3. Looking at that patronage chart, the Rugby World Cup blip is obvious. Are AT looking forward to the World Masters Games in Auckland next April and preparing adequately for that. Many of the 25,000 competitors will buy a Hop card as part of their registration and will be expecting world class and reliable PT to get them between accommodation and venues and around the city. We cannot afford another RWC PT fiasco and the detrimental effect that will have on the support of everyday PT users.

    1. I thought the World Cup blip was also about the HOP transition and the change in the way trips were counted, along with the using up of paper tickets.

  4. There should be a review of all arterials with >x buses/hour at peak. Bus bottlenecks should be identified and dealt with, hours extended etc. This should be able to happen in 12 months.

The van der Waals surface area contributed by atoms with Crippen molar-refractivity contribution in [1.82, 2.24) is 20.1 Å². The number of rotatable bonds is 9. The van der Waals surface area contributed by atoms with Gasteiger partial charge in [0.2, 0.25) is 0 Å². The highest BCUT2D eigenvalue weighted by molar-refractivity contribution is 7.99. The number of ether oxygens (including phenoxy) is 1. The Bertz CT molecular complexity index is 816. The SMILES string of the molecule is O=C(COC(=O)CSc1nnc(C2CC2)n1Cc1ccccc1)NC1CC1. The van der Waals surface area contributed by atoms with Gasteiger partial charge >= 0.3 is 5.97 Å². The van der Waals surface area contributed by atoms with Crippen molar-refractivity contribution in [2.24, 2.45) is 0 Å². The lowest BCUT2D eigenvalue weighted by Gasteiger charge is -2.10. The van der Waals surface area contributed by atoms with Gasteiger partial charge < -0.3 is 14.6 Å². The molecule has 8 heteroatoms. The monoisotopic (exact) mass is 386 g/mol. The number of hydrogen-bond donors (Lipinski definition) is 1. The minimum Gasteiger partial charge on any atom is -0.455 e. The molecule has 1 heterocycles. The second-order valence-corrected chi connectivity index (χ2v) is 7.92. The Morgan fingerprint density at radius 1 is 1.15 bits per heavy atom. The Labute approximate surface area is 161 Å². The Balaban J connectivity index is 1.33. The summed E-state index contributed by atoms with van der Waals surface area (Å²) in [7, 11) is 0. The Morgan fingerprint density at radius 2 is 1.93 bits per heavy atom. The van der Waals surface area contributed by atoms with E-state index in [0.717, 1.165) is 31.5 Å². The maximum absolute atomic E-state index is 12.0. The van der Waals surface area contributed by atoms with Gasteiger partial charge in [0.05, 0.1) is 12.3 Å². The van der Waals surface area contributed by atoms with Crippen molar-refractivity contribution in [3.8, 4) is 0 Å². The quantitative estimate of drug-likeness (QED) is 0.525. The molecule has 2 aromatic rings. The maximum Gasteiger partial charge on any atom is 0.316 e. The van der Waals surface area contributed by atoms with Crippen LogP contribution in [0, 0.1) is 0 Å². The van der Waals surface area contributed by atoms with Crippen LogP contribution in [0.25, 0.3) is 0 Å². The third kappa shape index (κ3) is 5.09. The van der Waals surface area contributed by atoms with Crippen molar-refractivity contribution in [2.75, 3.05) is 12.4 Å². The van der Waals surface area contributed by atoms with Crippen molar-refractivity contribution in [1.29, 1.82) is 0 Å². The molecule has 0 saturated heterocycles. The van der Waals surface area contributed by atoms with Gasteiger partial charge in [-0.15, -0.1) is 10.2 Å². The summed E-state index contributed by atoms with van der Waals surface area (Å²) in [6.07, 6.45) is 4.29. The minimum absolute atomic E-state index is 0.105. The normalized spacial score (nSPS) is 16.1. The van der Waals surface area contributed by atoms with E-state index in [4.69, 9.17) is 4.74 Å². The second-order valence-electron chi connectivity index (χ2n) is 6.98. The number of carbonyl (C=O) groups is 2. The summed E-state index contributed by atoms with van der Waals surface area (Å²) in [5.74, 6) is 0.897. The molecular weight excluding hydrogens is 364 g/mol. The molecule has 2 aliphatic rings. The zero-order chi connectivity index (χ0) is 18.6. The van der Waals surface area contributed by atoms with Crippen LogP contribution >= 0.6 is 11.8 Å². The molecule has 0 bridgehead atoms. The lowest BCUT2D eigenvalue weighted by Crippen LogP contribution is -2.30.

5. A little off topic, but it is good to be reminded of the phenomenon of fewer and fewer people travelling as passengers in private vehicles. The AKL data above is consistent with changes in other western countries too.

    1. It is interesting to speculate about the cause; ageing population perhaps? Fewer young people getting driven in household car? Or is it the ever increasing dispersed nature of the city? Fewer people from same household going in the same direction?

    2. Comes exactly as the technophiliacs are all claiming we are soon going to pootle about in bot-cars together. As part of the ATAP modelling, for example, they are doing runs with average vehicle occupancy of 1.6 and above, just as in the real world it slips below 1.2. The futuristists may be all wrong about this…..?

    1. Replying to your off-topic point #2, car occupancy will increase only when car ownership drops. I tried out uber’s ride sharing option in Paris, which is essentially the bot-car-share idea but with a full-time driver: